The bulk of Focus's appeal is aimed at the district court's grant of judgment as a matter of law against Focus on its various claims of negligence. In reviewing a grant of judgment as a matter of law, the evidence and all reasonable inferences therefrom must be examined in the light most favorable to the nonmovant. Lowe v. Scott, 959 F.2d 323, 337 (1st Cir. 1992). Judgment as a matter of law is appropriate only when the evidence, so viewed, is such that a reasonable jury could reach only one Conclusion. Id.

B. The Negligence Claims6

1. The Title Search

Focus essentially argues, as it did at trial, that American--via its agent, Sandman--failed to conduct a reasonable title search prior to issuing the title insurance policy to Focus. Had American done so, and thereafter disclosed to Focus the correct number of superior mortgages on the proffered collateral, Focus claims it never would have made the loan to Marderosian. At the heart of this argument is the question of whether a title insurance company can be held liable for failure to search title and disclose title defects to its insured. This is apparently an issue of first impression in Rhode Island, and thus we will seek guidance from, inter alia, analogous decisions of other jurisdictions. See Sainz Gonzalez v. Banco de Santander-Puerto Rico, 932 F.2d 999, 1001 (1st Cir. 1991) ("A diversity court faced with a paucity of apposite decisional law may look to 'analogous decisions . . . and any other reliable data tending to convincingly show how the highest court in the relevant jurisdiction would decide the issue.'") (quoting Redgrave v. Boston Symphony Orchestra, Inc., 855 F.2d 888, 903 (1st Cir. 1988) (en banc)). We review de novo the district court's state law determination. Salve Regina College v. Russell, 499 U.S. 225, 113 L. Ed. 2d 190, 111 S. Ct. 1217, 1223-25 (1991).

It is true, as Focus asserts, that some courts have concluded that a title insurance company may be liable in tort if it negligently fails to discover and disclose a title defect to its insured. See, e.g., Red Lobster Inns of America v. Lawyers Title Ins. Corp., 656 F.2d 381, 383 (8th Cir. 1981) (applying Arkansas law); Bank of California v. First American Title Ins. Co., 826 P.2d 1126, 1128 (Alaska 1992); White v. Western Title Ins. Co., 40 Cal. 3d 870, 710 P.2d 309, 315, 221 Cal. Rptr. 509 (Cal. 1985); Ford v. Guarantee Abstract & Title Co., 220 Kan. 244, 553 P.2d 254, 266 (Kan. 1976); Heyd v. Chicago Title Ins. Co., 218 Neb. 296, 354 N.W.2d 154, 158 (Neb. 1984). See generally Joyce Dickey Palomar, Title Insurance Companies' Liability for Failure to Search Title and Disclose Record Title, 20 Creighton L. Rev. 455 (1986-87). In each of those cases, however, the title insurance company either had expressly agreed to provide a title report or had issued to the insured a preliminary title report which failed to disclose a title defect which was then excluded from coverage under the policy. In such situations,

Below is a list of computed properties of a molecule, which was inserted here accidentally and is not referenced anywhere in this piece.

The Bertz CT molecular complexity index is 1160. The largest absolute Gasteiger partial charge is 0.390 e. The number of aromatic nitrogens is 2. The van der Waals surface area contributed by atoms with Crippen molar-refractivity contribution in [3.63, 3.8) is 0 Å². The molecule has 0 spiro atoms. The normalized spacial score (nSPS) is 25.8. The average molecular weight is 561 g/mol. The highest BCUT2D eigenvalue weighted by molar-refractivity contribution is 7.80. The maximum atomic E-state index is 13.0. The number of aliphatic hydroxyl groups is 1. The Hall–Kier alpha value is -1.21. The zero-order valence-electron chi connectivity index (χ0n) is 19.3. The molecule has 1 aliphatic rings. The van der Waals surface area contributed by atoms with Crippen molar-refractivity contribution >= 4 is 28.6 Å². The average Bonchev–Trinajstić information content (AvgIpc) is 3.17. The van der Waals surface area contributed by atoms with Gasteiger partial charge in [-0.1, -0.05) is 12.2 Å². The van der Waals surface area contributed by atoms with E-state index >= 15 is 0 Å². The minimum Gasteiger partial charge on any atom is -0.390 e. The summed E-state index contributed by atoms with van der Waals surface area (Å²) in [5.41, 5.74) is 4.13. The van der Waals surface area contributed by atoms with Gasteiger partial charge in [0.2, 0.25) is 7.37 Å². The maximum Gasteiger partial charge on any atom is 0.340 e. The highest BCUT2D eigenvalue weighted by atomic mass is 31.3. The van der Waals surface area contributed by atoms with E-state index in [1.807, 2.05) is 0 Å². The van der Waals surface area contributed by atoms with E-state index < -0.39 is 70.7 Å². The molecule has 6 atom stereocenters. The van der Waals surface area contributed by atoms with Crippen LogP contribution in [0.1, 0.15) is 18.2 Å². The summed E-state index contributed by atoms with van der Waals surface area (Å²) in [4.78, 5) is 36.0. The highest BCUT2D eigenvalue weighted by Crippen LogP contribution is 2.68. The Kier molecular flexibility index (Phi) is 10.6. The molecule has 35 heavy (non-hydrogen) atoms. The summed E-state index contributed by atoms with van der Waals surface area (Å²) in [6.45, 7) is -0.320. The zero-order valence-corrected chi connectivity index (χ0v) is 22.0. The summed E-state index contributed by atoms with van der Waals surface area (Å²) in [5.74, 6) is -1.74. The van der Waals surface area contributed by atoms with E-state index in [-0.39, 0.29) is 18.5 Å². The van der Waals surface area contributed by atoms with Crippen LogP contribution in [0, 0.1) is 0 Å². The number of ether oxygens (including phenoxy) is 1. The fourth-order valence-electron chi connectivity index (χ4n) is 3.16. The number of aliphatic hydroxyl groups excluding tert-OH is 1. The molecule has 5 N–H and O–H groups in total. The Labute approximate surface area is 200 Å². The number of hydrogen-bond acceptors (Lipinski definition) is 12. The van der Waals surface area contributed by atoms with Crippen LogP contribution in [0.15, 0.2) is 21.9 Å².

two distinct responsibilities are assumed [by the insurer]; in rendering the first service, the insurer serves as an abstractor of title and must list all matters of public record regarding the subject property in its preliminary report. When a title insurer breaches its duty to abstract title accurately it may be held liable in tort for all damages proximately caused by such breach.

Ford, 553 P.2d at 266 (citations omitted).

In the absence of an express contract or preliminary title report, however, courts have uniformly declined to hold a title insurance company liable for a negligent title search. See, e.g., Brown's Tie & Lumber Co. v. Chicago Title Co., 115 Idaho 56, 764 P.2d 423, 425-27 (Idaho 1988); Roscoe v. United States Life Title Ins. Co., 105 N.M. 589, 734 P.2d 1272, 1274 (N.M. 1987); Grunberger v. Iseson, 75 A.D.2d 329, 429 N.Y.S.2d 209, 210-11 (N.Y. App. Div. 1980); Greenberg v. Stewart Title Guar. Co., 171 Wis. 2d 485, 492 N.W.2d 147 (Wis. 1992); see also Walker Rogge, Inc. v. Chelsea Title and Guar. Co., 116 N.J. 517, 562 A.2d 208, 217-19 (N.J. 1989) (collecting cases).